Once you've tested your baseline internet speeds, you're ready to install external antennas.

The Cudy 4G LT18 has four SMA cellular antenna ports grouped on the back of the device; they are labeled Cellular DIV, Cellular MIMO 2, Cellular MAIN, and Cellular MIMO 1 and would be used to connect to MIMO external antenna(s).

In the next section of this guide, we'll show you how to best connect adapters for external antennas to the Cudy 4G LT18.

Step-by-Step Guide to Installing Adapters for External Antennas

Step 1: Disconnect the standard paddle antennas that are connected to the "Cellular" antenna ports, according to the MIMO Antenna kit you own (2x2 or 4x4):

  • If you have a 2x2 MIMO Antenna Kit, disconnect the standard paddle antennas on "Cellular MAIN" and "Cellular DIV" and keep the standard paddle antennas on "Cellular MIMO 1" and "Cellular MIMO 2" connected.

  • If you have a 4x4 MIMO Antenna Kit, disconnect the standard paddle antennas connected to all of these "Cellular" antenna ports.

Removing the stock cellular antennas from the Cudy 4G LT18

Removing the stock cellular antennas from the Cudy 4G LT18

Step 2: Connect the external MIMO antennas to the newly available cellular SMA ports on your Cudy 4G LT18, according to the MIMO Antenna kit you own (2x2 or 4x4):

  • If you have a 2x2 MIMO Antenna Kit, you will connect your cables to "Cellular MAIN" and "Cellular DIV" and the order does not matter.
  • If you have a 4x4 MIMO Antenna Kit, you will connect your cables in the order shown below:
Cudy 4G LT18 cellular antenna port order

Cudy 4G LT18 cellular antenna port order

Congrats! Your Cudy 4G LT18 is now connected to your more powerful MIMO External Antennas. You are now ready to go outside and test your system!

Positioning and Aiming MIMO Antennas

Correctly positioning and aiming MIMO antennas is crucial to getting the best performance to your Cudy 4G LT18, or indeed any other router.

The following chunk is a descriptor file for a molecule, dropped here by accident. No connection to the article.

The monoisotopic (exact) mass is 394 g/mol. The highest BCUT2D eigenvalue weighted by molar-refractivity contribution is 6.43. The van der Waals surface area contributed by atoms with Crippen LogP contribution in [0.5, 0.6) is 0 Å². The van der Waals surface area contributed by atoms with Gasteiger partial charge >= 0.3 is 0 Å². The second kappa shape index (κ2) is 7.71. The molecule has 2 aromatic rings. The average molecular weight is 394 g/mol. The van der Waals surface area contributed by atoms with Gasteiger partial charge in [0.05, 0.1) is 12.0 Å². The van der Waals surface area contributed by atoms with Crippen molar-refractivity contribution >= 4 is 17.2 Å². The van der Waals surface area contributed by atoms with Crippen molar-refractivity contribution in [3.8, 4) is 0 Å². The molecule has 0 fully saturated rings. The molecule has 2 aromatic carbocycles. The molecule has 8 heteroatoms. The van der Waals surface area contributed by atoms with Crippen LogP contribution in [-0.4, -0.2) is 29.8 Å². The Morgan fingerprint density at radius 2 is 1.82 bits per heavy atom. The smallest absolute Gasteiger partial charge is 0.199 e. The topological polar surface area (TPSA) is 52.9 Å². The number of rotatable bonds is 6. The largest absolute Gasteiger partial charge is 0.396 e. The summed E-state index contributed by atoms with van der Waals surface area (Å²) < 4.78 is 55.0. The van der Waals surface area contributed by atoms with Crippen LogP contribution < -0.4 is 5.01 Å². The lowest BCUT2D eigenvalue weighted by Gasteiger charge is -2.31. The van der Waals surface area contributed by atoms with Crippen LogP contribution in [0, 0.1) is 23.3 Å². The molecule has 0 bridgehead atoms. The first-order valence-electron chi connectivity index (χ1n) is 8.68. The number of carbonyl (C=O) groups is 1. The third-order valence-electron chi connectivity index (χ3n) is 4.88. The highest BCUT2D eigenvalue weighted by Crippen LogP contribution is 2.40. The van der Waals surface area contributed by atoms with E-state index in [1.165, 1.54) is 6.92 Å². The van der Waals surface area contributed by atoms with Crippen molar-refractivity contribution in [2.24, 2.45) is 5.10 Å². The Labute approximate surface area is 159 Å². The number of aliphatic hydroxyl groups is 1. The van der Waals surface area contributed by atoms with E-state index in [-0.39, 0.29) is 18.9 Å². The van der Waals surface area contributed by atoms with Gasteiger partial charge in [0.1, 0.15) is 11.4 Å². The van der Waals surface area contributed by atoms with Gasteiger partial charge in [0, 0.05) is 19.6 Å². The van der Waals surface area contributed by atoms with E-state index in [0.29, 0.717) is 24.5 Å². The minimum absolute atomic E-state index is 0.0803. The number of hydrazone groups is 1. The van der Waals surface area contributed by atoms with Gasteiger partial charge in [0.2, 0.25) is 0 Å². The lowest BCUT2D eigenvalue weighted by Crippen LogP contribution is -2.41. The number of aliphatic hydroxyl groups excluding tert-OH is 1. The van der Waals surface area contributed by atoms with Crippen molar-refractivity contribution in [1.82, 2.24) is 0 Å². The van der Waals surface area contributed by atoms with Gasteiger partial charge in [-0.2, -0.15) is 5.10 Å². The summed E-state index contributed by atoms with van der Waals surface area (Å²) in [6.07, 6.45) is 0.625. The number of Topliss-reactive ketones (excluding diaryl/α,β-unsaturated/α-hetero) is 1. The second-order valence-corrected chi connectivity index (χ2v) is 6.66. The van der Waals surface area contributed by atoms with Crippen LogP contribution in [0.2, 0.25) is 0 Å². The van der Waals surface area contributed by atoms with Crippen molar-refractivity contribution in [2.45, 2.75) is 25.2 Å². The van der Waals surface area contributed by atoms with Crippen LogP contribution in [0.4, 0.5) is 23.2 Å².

We've compiled a detailed 4x4 MIMO instruction manual to accompany our own MIMO Antenna Kits, where we go into depth on the best ways to aim the antennas.

The goal is to find the best location and direction for the antenna(s), to maximize data rates to the Cudy 4G LT18. It can take a little patience, but can have a huge impact – it’s worth a bit of extra effort!

Once you've got your external MIMO antennas connected, you're ready to go outside with your "test-rig".

With each location and direction you try, run a couple speed tests, and make a note of the results. Here are all the locations and directions where we recommend testing your MIMO antenna:

Where to test your signal

Where to test your signal

Pro tip: Don’t just go to the highest point of the roof! While signal is generally stronger the higher you go, there’s also often more interference. We’ve found it’s often better to mount the antenna(s) on the side of the building where the structure can shield the antennas from interference.

Once you've found the position which gets you the highest data rates to the Cudy 4G LT18, that's where you'll want to install the MIMO antenna. Go ahead and mount the antenna, run cables inside, connect everything up, and enjoy superior data rates!

Advanced Optimization

If you've gone through the trouble of installing and accurately aiming a MIMO Antenna Kit, you're likely already getting excellent data rates from your Cudy 4G LT18.

That said, there's always more that can be done!

Band locking is a great way to optimize data rates through an LTE router or hotspot. The idea is that you test every different frequency band being received by your device, and lock it onto the band that results in the best data rates.

The Cudy 4G LT18 is one of few routers to allow manual band locking in their web interface - here's a step by step guide of how to do it.